From Paul’s Letter to the Church in Rome:
In all these things we are more than conquerors through him who loved us. For I am convinced that neither death, nor life, nor angels, nor rulers, nor things present, nor things to come, nor powers, nor height, nor depth, nor anything else in all creation, will be able to separate us from the love of God in Christ Jesus our Lord.
(From the Daily Office Lectionary – Romans 8:37-39 (NRSV) – March 15, 2013.)
These may be my favorite words from the pen of the Apostle Paul. My mentor during my education for ordained ministry, who also became my first boss after ordination, often referred to these verses and would add, “Not even ourselves.”
But there are times when I wonder about things Paul seemed not to know about. Sure, he puts in that great, inclusive catch-all phrase “nor anything else in all of creation,” but what about drugs, addiction, mental illness, brain dysfunction . . . . What about the things that make us no longer us, the things that separate us from ourselves?
We human beings can suffer all sorts of trauma, large or small, that can lead to separation from ourselves, from others, and from the meaning of life. Even simple depression, anxiety, or just getting “off-track,” can create a sense of separation or alienation. We may feel like we are living in a sort of fog; our thinking may become clouded. We may find ourselves unable to access our feelings, and simply not be aware of or engaged in the world around us. We seem to be functional, but we are living a life separated from ourselves and from those who love us. Dissociation becomes a way of life. People in such a state are vulnerable to quick fixes and bad habits, behaviors and addictions that promise quick relief.
My father was an alcoholic who drove off in the middle of the night, angrily separating himself from his family, and a few hours later dying in a single-vehicle automobile accident. He was “not himself;” he was, in a real sense, separated from himself. My mother-in-law took years to slip away deep into the darkness of Alzheimer’s disease; for the last few years of her life, she wasn’t there. In a very real sense, she was separated from herself.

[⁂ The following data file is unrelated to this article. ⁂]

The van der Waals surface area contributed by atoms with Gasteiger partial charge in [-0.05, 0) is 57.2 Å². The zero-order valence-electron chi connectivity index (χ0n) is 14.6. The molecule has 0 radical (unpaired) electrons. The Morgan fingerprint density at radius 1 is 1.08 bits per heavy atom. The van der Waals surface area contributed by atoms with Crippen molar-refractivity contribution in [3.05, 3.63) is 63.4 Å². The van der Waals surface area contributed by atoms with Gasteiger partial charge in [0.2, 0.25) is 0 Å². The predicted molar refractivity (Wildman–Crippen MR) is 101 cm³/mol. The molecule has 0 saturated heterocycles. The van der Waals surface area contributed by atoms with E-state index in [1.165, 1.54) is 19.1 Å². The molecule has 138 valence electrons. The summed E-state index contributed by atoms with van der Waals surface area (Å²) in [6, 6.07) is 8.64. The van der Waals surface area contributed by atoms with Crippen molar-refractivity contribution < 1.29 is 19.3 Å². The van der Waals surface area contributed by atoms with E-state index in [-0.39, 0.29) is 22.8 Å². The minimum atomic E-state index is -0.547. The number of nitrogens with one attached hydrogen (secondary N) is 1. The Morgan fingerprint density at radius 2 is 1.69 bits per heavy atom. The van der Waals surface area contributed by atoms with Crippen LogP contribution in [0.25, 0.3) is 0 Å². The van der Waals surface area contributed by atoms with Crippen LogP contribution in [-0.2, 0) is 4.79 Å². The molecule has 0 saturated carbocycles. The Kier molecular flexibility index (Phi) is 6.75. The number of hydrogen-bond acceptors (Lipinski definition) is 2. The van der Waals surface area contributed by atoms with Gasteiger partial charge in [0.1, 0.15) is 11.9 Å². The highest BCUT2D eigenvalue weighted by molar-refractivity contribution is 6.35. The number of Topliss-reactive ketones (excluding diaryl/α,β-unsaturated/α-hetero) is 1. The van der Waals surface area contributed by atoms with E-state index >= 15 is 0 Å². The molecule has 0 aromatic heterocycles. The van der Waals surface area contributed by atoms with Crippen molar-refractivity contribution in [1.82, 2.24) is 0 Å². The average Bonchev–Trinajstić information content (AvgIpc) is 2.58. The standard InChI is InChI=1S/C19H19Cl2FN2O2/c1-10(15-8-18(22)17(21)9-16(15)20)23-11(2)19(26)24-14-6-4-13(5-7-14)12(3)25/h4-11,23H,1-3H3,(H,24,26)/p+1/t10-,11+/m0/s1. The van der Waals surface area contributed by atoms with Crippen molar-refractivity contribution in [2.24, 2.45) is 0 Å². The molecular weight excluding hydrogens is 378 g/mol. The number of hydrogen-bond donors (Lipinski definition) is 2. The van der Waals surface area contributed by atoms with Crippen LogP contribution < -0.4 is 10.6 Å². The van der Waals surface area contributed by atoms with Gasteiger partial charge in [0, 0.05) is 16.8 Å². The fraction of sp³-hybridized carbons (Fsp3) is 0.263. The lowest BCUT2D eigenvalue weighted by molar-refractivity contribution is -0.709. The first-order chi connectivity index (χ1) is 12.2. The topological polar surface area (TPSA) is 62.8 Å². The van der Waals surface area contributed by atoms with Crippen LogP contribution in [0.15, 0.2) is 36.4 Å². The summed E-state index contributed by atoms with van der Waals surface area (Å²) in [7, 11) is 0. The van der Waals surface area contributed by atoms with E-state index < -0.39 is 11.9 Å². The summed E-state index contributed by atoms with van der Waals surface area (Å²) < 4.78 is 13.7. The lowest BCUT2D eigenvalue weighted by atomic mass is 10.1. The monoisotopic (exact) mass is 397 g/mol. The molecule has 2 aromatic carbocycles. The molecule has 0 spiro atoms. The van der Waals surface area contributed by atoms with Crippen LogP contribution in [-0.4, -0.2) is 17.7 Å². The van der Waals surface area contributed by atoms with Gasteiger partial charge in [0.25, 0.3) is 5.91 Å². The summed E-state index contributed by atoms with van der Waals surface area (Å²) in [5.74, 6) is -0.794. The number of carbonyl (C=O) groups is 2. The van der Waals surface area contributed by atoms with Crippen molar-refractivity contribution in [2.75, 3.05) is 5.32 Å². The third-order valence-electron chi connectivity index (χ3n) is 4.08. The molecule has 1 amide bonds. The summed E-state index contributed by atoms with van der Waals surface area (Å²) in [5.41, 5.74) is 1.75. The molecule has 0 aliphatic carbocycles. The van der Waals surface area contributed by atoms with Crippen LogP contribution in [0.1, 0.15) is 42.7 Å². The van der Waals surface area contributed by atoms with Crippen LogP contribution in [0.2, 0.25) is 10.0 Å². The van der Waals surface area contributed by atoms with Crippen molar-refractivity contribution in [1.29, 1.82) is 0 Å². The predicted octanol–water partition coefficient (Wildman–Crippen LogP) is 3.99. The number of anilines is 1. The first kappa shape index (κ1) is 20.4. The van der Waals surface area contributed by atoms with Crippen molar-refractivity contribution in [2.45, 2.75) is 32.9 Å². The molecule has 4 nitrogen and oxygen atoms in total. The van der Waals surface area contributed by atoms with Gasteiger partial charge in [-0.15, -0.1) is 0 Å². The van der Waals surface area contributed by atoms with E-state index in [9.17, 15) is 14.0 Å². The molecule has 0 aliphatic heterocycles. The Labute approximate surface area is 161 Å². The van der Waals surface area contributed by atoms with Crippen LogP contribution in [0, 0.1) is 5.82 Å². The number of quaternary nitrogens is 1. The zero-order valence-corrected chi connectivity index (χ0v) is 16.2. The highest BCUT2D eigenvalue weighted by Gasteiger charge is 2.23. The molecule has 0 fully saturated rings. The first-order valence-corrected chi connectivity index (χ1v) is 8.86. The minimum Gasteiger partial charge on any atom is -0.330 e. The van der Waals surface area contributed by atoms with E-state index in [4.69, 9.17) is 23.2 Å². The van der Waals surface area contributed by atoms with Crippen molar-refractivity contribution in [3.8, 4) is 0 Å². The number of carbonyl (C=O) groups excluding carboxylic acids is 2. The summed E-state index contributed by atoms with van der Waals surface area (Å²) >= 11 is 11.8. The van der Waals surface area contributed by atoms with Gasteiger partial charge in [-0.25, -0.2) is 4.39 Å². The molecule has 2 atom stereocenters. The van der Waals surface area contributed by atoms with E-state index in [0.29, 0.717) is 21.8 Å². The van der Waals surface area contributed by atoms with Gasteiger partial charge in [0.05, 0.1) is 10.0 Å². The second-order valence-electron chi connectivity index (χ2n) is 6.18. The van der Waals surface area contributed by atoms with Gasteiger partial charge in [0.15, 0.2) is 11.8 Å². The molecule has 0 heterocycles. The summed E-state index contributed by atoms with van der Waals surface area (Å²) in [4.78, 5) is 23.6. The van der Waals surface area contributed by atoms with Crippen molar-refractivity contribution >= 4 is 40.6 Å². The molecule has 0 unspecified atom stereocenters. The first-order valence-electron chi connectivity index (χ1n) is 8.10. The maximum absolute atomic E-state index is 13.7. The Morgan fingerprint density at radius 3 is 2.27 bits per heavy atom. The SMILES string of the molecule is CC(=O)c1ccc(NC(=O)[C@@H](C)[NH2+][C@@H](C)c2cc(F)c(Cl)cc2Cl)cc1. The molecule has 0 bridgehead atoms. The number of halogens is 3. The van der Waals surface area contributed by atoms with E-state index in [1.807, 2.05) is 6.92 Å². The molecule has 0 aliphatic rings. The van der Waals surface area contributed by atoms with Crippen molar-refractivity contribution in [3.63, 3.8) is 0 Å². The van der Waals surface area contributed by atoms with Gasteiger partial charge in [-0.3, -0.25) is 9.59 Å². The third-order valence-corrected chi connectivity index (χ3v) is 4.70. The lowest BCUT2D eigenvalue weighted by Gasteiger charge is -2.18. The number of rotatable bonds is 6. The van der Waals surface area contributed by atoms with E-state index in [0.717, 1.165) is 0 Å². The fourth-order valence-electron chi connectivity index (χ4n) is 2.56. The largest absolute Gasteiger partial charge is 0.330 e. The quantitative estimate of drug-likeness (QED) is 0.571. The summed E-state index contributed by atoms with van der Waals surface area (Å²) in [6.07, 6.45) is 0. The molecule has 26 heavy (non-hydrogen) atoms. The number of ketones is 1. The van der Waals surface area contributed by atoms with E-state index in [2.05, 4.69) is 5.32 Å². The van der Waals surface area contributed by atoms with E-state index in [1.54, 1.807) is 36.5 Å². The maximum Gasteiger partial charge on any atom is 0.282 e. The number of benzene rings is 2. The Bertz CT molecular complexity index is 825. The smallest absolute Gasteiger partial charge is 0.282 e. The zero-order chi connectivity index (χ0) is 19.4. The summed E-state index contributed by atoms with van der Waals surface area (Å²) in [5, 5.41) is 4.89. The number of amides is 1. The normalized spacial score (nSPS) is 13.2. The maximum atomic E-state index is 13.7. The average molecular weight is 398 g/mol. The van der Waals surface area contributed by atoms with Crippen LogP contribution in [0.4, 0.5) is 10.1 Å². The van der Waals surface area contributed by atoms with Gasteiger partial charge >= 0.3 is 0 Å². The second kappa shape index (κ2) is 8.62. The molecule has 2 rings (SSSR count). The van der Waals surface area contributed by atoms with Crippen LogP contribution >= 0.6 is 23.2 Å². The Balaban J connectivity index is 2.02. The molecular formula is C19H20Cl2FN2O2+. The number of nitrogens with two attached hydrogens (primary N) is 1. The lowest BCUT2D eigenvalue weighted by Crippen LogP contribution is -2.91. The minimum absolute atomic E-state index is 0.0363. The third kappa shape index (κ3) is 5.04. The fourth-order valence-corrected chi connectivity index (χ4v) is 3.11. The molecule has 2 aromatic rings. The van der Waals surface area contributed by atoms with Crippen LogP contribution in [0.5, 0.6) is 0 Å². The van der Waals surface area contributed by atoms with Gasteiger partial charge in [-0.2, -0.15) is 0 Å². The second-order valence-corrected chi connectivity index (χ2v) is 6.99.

Last Sunday’s gospel lesson was the parable of the prodigal son, a story of separation and estrangement. The story is that the younger of two sons demands his inheritance from his father, takes the money and squanders it, and ends up living as a starving swineherd in a foreign land. There is this wonderful line in which Jesus says of him, “When he came to himself he said, . . . ‘I will get up and go to my father . . . .'” (Luke 15:17-18) “When he came to himself…;” he was separated not only from his father, but from himself. Nonetheless, that separation was overcome and there was reunion first with himself and then with his father.
I do believe in divine grace that precedes any human decision we may make. God’s grace operates in no way dependent on anything we may have done or failed to do. In the words of The Book of Common Prayer, God’s “grace . . . always precedes and follows us” (Collect for Proper 23, pg 234); it allows us to engage our free will to choose reunion, to choose to not be separated, to choose salvation. And I hope that God makes that choice for us when, because of mental illness, alcohol, drugs, brain dysfunction or injury, or whatever reason we are unable to make it for ourselves, when we cannot “come to ourselves.” Because nothing can “separate us from the love of God in Christ Jesus our Lord,” not even ourselves. Nothing!
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Father Funston is the rector of St. Paul’s Episcopal Church, Medina, Ohio.